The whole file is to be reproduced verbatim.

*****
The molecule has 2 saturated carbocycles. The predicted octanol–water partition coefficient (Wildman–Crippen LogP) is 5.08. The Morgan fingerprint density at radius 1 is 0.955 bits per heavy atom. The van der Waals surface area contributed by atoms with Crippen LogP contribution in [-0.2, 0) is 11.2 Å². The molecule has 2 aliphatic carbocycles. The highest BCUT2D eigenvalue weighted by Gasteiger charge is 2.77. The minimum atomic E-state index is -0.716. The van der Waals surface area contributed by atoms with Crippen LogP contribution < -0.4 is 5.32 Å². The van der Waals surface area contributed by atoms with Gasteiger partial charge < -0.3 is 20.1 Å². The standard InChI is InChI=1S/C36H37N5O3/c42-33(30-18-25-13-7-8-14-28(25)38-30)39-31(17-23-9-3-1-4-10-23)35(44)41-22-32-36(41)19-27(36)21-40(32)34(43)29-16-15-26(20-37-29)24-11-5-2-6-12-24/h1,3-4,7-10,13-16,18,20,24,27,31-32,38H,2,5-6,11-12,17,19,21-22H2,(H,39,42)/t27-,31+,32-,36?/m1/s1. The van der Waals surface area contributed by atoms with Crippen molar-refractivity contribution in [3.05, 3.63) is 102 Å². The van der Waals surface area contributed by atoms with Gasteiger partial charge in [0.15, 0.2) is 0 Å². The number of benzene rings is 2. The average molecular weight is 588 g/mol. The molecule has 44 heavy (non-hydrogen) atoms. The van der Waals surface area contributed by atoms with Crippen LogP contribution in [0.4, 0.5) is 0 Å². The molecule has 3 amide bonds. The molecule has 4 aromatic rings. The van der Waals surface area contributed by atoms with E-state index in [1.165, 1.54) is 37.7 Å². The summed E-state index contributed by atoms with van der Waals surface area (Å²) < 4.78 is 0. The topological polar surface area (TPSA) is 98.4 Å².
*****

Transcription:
The molecule has 2 saturated carbocycles. The predicted octanol–water partition coefficient (Wildman–Crippen LogP) is 5.08. The Morgan fingerprint density at radius 1 is 0.955 bits per heavy atom. The van der Waals surface area contributed by atoms with Crippen LogP contribution in [-0.2, 0) is 11.2 Å². The molecule has 2 aliphatic carbocycles. The highest BCUT2D eigenvalue weighted by Gasteiger charge is 2.77. The minimum atomic E-state index is -0.716. The van der Waals surface area contributed by atoms with Crippen LogP contribution < -0.4 is 5.32 Å². The van der Waals surface area contributed by atoms with Gasteiger partial charge < -0.3 is 20.1 Å². The standard InChI is InChI=1S/C36H37N5O3/c42-33(30-18-25-13-7-8-14-28(25)38-30)39-31(17-23-9-3-1-4-10-23)35(44)41-22-32-36(41)19-27(36)21-40(32)34(43)29-16-15-26(20-37-29)24-11-5-2-6-12-24/h1,3-4,7-10,13-16,18,20,24,27,31-32,38H,2,5-6,11-12,17,19,21-22H2,(H,39,42)/t27-,31+,32-,36?/m1/s1. The van der Waals surface area contributed by atoms with Crippen molar-refractivity contribution in [3.05, 3.63) is 102 Å². The van der Waals surface area contributed by atoms with Gasteiger partial charge in [0.15, 0.2) is 0 Å². The number of benzene rings is 2. The average molecular weight is 588 g/mol. The molecule has 44 heavy (non-hydrogen) atoms. The van der Waals surface area contributed by atoms with Crippen LogP contribution in [0.4, 0.5) is 0 Å². The molecule has 3 amide bonds. The molecule has 4 aromatic rings. The van der Waals surface area contributed by atoms with E-state index in [1.165, 1.54) is 37.7 Å². The summed E-state index contributed by atoms with van der Waals surface area (Å²) < 4.78 is 0. The topological polar surface area (TPSA) is 98.4 Å².